Team NI staff hold meetings in Delhi ahead of games
Two senior officials from the Northern Ireland Commonwealth Games Council are holding a series of urgent meetings in Delhi.
It follows complaints by teams about conditions at the athletes' village and safety concerns about the venues.
Eighty-one competitors from Northern Ireland are scheduled to travel to the games on Monday.
On Wednesday, the council said their departure date remained valid but they were awaiting their officials' reports.
Stewart Tosh and Terry Crothers from the Northern Ireland Commonwealth Games Council arrived in Delhi on Wedneday.
They provided an initial report to the council, which described arrival, transportation and accreditation for delegates as what would be "expected at a major, multi-sport games".
In a statement, the council confirmed the pair were holding discussions with other teams from the UK and are due to have a "more detailed tour of the accommodation facilities and venues over the coming days".
"At present, the original departure date of Monday 27 September is still valid.
"Until a more detailed report is available from our representatives in India, we will continue supporting our athletes and working towards this planned departure," the council said.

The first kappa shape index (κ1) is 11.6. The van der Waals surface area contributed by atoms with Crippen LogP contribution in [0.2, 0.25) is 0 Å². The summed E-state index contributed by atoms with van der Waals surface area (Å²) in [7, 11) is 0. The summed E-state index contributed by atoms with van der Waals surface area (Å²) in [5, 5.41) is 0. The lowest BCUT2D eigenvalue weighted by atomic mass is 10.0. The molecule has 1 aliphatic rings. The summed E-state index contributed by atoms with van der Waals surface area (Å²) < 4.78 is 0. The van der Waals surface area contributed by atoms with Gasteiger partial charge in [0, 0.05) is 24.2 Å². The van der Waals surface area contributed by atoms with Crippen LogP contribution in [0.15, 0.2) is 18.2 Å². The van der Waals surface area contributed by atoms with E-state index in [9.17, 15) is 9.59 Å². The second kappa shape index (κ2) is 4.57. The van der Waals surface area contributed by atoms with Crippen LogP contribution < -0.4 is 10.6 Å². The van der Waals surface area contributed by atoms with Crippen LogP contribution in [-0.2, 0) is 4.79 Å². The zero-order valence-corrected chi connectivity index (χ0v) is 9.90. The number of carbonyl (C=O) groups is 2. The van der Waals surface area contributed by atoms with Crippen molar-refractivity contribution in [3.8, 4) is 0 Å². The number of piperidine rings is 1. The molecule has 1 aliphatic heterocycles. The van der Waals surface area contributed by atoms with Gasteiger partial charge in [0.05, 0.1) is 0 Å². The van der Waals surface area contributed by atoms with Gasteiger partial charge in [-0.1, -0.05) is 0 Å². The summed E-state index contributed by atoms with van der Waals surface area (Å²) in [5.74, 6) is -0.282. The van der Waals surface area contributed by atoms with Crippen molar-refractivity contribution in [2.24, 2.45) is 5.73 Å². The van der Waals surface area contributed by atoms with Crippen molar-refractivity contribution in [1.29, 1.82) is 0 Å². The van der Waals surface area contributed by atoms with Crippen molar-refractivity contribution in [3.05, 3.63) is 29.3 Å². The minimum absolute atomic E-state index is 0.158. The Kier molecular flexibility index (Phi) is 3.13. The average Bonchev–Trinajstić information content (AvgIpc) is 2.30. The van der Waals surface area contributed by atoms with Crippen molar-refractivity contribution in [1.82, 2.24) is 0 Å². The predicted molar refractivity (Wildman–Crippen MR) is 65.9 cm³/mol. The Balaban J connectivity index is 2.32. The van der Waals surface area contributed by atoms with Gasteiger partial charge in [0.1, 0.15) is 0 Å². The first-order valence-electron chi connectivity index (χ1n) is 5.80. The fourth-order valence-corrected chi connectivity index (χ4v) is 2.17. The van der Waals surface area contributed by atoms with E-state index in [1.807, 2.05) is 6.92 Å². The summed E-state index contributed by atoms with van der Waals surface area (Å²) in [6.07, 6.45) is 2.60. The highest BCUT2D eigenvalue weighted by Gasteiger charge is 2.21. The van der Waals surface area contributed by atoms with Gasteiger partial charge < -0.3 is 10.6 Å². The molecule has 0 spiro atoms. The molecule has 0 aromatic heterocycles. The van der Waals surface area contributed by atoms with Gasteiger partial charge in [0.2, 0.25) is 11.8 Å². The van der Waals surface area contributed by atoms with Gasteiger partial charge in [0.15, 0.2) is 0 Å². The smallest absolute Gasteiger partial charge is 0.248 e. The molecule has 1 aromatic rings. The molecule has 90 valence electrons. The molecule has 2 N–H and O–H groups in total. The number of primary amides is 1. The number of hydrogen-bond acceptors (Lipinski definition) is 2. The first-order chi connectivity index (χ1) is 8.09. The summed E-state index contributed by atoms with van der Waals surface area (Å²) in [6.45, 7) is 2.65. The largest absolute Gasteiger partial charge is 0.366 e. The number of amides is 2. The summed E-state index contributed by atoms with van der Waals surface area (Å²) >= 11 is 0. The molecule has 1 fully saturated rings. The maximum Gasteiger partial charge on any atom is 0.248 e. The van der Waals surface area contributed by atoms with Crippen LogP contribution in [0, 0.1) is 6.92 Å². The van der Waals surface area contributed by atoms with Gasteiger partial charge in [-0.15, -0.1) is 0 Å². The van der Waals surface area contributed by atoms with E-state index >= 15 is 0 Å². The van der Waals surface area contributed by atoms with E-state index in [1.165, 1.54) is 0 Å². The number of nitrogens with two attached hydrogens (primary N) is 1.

Badminton player Caroline Black, is one of those due to travel with the Northern Ireland team.
The 16-year-old from Lisburn said the situation was "a bit unsettling".
"I know everyone would like to go but it's not up to us, it's up to the commitee and what they think.
"I have faith that the Northern Ireland committee will go out there and look at our accomodation.
"Obviously, not all accomodation is going to be the same, so they will go out and make a judgement and then they'll make the right decision for us," she said.
On Tuesday, at least 23 people were injured when a pedestrian bridge collapsed near the event's main stadium.
A section of false ceiling near the weightlifting area of the main stadium fell in on Wednesday.
In addition to fears over the safety of the venues, a number of teams described accomodation in the athletes' village as filthy, unhygienic and "unfit for human habitation".
There have been complaints that toilets are leaking and do not flush, while electricity supplies are either erratic or non-existent.